Accessibility FAQ: Everything you need to know about Apple's new accessibility portal

Dictation (Image credit: iMore)

Tim Cook took the beginning of Apple's fall 2016 event, where it announced a new series of MacBook Pros, to champion the company's commitment to accessibility across its product line.

Apple also took the opportunity to launch a new public accessibility portal, where it showcases all of the new and ongoing features across macOS, iOS, watchOS, and tvOS.

What exactly is accessibility?

It may sound simple, but accessibility is merely the overarching term Apple, and many companies, use when describing various features that help people with disabilities use products and technology that may not have been easy or possible to operate.

Apple has always taken great care to offer accessibility options in all of its products, but in recent years has doubled down on its commitment to making all of its products usable for everyone, including people with visual, hearing, motor, or learning limitations.

How does the new Accessibility portal work?

Apple has always showcased accessibility features on the public web pages and support documents of its various products, including iPhone, iPad, Mac, Apple Watch, and Apple TV.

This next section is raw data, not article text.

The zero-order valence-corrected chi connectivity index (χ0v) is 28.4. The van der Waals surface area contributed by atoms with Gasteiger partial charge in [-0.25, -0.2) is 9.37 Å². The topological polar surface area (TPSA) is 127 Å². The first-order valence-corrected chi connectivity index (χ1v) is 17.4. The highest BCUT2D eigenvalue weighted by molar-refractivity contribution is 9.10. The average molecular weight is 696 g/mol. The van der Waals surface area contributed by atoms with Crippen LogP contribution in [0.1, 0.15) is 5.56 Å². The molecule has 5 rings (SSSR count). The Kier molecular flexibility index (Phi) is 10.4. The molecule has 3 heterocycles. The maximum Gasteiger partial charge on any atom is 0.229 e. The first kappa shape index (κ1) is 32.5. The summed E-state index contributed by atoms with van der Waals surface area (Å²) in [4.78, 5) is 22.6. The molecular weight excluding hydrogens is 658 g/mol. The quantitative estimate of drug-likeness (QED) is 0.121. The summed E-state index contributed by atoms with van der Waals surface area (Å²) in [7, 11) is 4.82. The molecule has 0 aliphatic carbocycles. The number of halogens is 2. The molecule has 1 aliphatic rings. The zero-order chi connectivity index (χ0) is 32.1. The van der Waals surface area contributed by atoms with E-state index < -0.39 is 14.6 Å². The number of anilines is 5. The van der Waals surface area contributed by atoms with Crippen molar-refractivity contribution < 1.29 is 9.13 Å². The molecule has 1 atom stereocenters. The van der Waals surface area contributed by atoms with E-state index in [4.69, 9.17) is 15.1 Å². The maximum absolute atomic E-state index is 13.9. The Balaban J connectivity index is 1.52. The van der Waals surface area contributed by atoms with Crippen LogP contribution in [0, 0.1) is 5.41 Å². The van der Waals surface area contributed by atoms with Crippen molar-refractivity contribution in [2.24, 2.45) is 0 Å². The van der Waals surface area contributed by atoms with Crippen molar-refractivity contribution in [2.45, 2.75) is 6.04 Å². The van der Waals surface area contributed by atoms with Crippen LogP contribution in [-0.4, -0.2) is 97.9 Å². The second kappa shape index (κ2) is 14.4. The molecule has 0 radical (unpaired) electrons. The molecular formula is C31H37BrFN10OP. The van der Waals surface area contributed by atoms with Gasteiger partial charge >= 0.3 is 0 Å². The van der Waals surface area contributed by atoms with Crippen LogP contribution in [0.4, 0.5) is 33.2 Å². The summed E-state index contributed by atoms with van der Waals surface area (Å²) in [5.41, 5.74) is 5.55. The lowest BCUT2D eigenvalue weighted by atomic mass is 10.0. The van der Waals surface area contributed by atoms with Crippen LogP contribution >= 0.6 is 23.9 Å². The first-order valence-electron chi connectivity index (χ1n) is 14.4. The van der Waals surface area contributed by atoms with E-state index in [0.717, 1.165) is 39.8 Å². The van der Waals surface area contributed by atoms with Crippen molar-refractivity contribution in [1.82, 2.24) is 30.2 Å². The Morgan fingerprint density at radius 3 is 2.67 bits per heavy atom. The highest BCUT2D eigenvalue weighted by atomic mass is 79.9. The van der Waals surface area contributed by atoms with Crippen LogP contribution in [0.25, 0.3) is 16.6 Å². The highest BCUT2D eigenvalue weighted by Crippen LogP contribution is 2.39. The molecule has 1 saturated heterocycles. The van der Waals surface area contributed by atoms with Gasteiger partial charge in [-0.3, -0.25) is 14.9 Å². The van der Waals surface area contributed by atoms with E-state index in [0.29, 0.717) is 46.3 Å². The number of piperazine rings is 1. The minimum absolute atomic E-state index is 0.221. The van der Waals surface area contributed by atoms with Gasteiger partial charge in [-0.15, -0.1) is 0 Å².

Now, the company has consolidated all of those features into a single portal that makes it easy to check what options people with, say, visual impairments may have when using a MacBook, iPhone, or Apple TV.

What kinds of accessibility features is Apple promoting?

You may already be familiar with VoiceOver on the iPhone, which uses screen reading to describe what is on screen for people with limited or no vision. But Apple also works with hearing aid companies to optimize iPhone for people with hearing impairments, beaming the phone's audio directly over Bluetooth.

And some features, like FaceTime, may not be obviously seen as accessibility tools, but since it debuted in 2010 with the iPhone 4 it has allowed millions of iPhone, iPad, and Mac users to communicate visually, from anywhere, using sign language.

These are but some of the ways Apple intends to help promote accessibility.

What about that film we saw at the beginning of the event?

Apple has created a short film for the public highlighting not only the accessibility features of its products, but the amazing people who use them every day.


Got some questions for us about Apple's new Accessibility portal? Let us know!

Daniel Bader

Daniel Bader is a Senior Editor at iMore, offering his Canadian analysis on Apple and its awesome products. In addition to writing and producing, Daniel regularly appears on Canadian networks CBC and CTV as a technology analyst.